But to this I answer, first, that this supposition, that repentance is properly a punishment, is, in a great measure, false. For repentance is properly the amendment of a man’s life, and a passing from a state of sin to a state of holiness; but this is not a punishment, but a perfection and a privilege. It is indeed accompanied with afflictive actions, such as sorrow and remorse for past sins; but this is only by accident; because a man cannot recover himself to newness of life, without such sorrowful reflections upon what is past; otherwise, if amendment of life could be compassed without them, we should find that sorrow for sin was not the thing directly and chiefly intended in the precept of repentance.

It is clear therefore, that repentance is not properly a punishment; but whether it were so or no, that which was argued before from the nature of it, and the sinfulness of impenitence, sufficiently evinces that the practice of it is to be immediate: no man can without sin defer it till the morrow, any more than to the year after, or to that, than to his death. For the words being indefinite, respect not one time more than another, and therefore the determination 103of the time must be fetched from the nature of the duty commanded in these words; which, since it determines for the present, it ought presently to be put in practice.

Add to this, that every moment passing without repentance adds to the guilt and strength of sin unrepented of; which lies not idle or unactive, but fixes its possession deeper and deeper; the mind, by reflecting upon it with relish and complacency, grows into more intimate unions with it; so that, in effect, by the internal actions and approbations of the will, it is repeated and reacted without any external commission. There is nothing more absolutely destructive of the very designs of religion, than to stop a sinner in his return to God, by persuading his corrupt heart that he may prorogue that return with safety, and without any prejudice to his eternal concernments. Upon the best issue of things, it amounts to an exhortation to him to reap the pleasures of sin as long as he can; and then, at last, that he may not also reap the fruits of sin, to submit to repentance as a less evil, but not to choose it as a good. But whether he that has these notions of repentance is ever like to arrive to the truth of repentance, he alone knows, who knows whether he will give such an one another heart or no. The doctrine therefore of a deferred repentance is a mischievous and a devilish doctrine, and like to bring those that trust in it to the Devil.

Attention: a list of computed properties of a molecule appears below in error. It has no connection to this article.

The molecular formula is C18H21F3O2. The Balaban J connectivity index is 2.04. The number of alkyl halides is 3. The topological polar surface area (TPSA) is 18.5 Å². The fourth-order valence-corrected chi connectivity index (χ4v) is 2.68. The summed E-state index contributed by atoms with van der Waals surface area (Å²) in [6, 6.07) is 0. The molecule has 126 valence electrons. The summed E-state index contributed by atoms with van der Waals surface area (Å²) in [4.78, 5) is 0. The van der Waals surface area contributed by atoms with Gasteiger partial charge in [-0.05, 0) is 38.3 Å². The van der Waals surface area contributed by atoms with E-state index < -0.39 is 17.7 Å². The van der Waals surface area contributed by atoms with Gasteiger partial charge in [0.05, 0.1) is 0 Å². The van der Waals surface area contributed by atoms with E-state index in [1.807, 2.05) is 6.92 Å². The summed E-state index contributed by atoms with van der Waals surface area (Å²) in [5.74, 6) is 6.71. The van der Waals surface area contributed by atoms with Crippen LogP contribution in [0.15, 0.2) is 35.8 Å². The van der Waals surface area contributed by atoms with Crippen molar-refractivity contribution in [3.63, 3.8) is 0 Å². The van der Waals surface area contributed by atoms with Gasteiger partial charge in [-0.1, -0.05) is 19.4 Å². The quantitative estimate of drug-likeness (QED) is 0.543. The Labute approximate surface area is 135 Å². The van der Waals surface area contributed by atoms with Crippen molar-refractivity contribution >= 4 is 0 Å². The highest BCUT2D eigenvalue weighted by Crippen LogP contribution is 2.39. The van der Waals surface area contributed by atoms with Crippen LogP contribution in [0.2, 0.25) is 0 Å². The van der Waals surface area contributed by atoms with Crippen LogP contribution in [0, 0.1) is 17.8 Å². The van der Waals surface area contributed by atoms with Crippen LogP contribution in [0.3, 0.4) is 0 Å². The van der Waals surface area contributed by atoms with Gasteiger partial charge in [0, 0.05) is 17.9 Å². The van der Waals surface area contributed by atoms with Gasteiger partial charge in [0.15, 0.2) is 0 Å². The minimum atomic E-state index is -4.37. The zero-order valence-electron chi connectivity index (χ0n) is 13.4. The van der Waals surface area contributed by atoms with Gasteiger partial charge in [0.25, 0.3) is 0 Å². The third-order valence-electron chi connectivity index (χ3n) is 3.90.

2. The next pernicious error about repentance relates to the measure of it. And here we will sup pose the Romish casuists to recede from the former error, and to be fully orthodox as to the time of repentance, and to enjoin it immediately. But then, 104 what is the repentance that they enjoin? Is it such an one as changes the life and renews the heart? such an one as breaks the power and dominion of sin, and works an alteration in all the faculties and inclinations of the soul? No, this is too troublesome a task; they have a much shorter way: for unless they can put off their sins as easily as a man does his cloak, they had rather have them stay on. And therefore, placing the nature of repentance only in sorrow for sin, they distinguish this sorrow into two sorts: the first is contrition, which is a sorrow for sin conceived from the apprehension of its natural filth and contrariety to the pure nature of God; the other is attrition, which is any sorrow or remorse of the mind for sin conceived from the apprehension of the danger and misery like to be consequent upon it.

Now, though they enjoin the former, and recommend it, yet not as absolutely necessary to the forgiveness of sins: for they hold, that a man dying with attrition, that is, a less sorrow, and commenced upon lower motives than the love of God, if attended with confession to the priest, and absolution from him, shall undoubtedly be saved. An assertion of such high venom and malignity, that it even opens the floodgates to all wickedness, and confirms men in a resolved pursuit of their sin, by securing them a passport to heaven and happiness upon those easy terms, that it is scarce possible for the vilest of sinners but they must come up to.